Updated: 05-Dec-2001 NATO Speeches

At the Konrad Adenauer Stiftung/Friend
of Europe Media Dinner-
4 Dec. 2001

"The TransAtlantic Community of Values facing New Challenges"

Statement by NATO Secretary General, Lord Robertson

Ladies and Gentlemen,

I must say that I am always a little cautious of speaking just before meals, because as Samuel Johnson put it, "a man seldom thinks with more earnestness of anything than he does of his dinner". With that warning in mind, I promise to be brief, so that we can continue our discussion with clearer minds over dinner.

Let me begin by thanking the Konrad Adenauer Stiftung and the Friends of Europe for hosting this Roundtable, and EADS for supporting it. They have chosen an important and thoroughly topical issue for us to address: how do we, as a community of people and nations, continue to ensure our safety and security against new, and very threatening, security challenges?

This general, and global re-examination of security was triggered by the events of September 11th. And it would be hard to over-state how much of an impact these attacks have had.

It has been almost three months now since that infamous day. In our fast-moving societies, three months can seem an eternity. Most seemingly important events are forgotten just days later. In the flood of information we get on a daily basis, yesterday's news very quickly becomes ancient history.

But September 11th is different. Like the Gulf War, it was an event the whole world watched live. Like Kennedy's assassination, a series of images were burned indelibly into our memories, never to be lost. And like the fall of the Berlin Wall, the attacks of September 11th have changed our world, in fundamental ways.

To my mind, September 11th brought a definitive end to the post-Cold War world. It did so by exposing as false and outdated some of the myths and misconceptions that had endured, like ghosts, from an earlier era. It has forced us to look long and hard at the challenges we really face. And it no longer allows us the luxury of illusion, or self-delusion.

Five illusions, in particular, have been exposed as false. First, and perhaps foremost, the illusion that somehow, with the Cold War over, we could take our safety and security for granted. We cannot. The threat of total war in Europe, or nuclear annihilation in a Soviet strike -- yes, those threats are history, and everyone understands that. The decisions by Presidents Bush and Putin to slash their nuclear arsenals by two-thirds is a clear illustration.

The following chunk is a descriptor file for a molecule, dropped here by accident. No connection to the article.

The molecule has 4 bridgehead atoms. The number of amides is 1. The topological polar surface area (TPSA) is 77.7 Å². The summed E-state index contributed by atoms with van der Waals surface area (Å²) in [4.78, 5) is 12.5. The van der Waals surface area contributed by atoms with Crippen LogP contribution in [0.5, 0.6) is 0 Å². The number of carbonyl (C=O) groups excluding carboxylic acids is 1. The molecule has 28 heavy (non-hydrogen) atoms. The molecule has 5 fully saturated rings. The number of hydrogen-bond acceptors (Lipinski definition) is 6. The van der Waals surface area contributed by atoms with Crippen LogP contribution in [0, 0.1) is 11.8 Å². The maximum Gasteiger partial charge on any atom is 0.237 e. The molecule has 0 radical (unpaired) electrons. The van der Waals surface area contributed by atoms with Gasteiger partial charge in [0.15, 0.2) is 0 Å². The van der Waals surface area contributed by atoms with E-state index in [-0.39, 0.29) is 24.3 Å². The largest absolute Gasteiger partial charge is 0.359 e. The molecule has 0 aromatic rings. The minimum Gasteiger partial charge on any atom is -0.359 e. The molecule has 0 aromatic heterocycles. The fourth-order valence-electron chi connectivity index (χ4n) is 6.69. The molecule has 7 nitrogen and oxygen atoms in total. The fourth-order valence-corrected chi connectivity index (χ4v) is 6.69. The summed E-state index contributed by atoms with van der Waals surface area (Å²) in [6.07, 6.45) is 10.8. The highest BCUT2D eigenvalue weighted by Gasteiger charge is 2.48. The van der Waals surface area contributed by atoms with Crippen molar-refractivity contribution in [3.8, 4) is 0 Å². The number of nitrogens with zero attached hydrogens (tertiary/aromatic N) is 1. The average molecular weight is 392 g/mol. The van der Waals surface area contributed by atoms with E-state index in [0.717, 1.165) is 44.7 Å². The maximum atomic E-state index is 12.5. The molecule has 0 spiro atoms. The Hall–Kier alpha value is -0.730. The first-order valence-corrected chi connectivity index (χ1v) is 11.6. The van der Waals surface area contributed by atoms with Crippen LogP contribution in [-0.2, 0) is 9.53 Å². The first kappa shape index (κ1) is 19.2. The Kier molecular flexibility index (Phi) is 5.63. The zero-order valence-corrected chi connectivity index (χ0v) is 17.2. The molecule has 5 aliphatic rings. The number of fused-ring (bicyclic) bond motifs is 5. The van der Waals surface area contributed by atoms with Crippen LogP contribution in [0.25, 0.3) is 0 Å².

But now we must face the fact that there are new threats -- and that they can bite. Terrorism is the most obvious, but it is not alone. The proliferation of weapons of mass destruction is continuing. Ethnic wars, such as those in the Balkans, create areas of instability that attract organised crime, and become transit areas for drugs that end up in our streets.

Globalization makes us increasingly vulnerable to what the military calls "asymmetrical attack" -- cheap, easy and destructive attacks using our own open systems against us. Cyber-crime is one example. So is sending anthrax through the mail.

These are the challenges we have to face now. And we can no longer have any illusions about our security. It matters. And it is still very much under threat.

The second illusion shattered on September 11th is the myth about transatlantic estrangement. Until that day, some pundits were sure that Europe and North America were preparing divorce papers. Differences over the death penalty, or genetically modified foods, or gun control seemed to some to be proof that our values were increasingly pulling us apart.

Of course, just the opposite has proven true. Europe and North America are not divided by values -- they are a community of values. A community united by a fundamental belief in freedom, democracy, fundamental human rights. And united in a determination to support and defend those values -- together.

The clearest example of this was NATO's decision to invoke Article V of its Charter, which states that an attack on one is to be considered an attack against all. This decision not only demonstrated the solidarity of all Allies with the US, it also provided a framework for NATO's practical support to the US-led operations. We should put to rest once and for all the myth of transatlantic drift.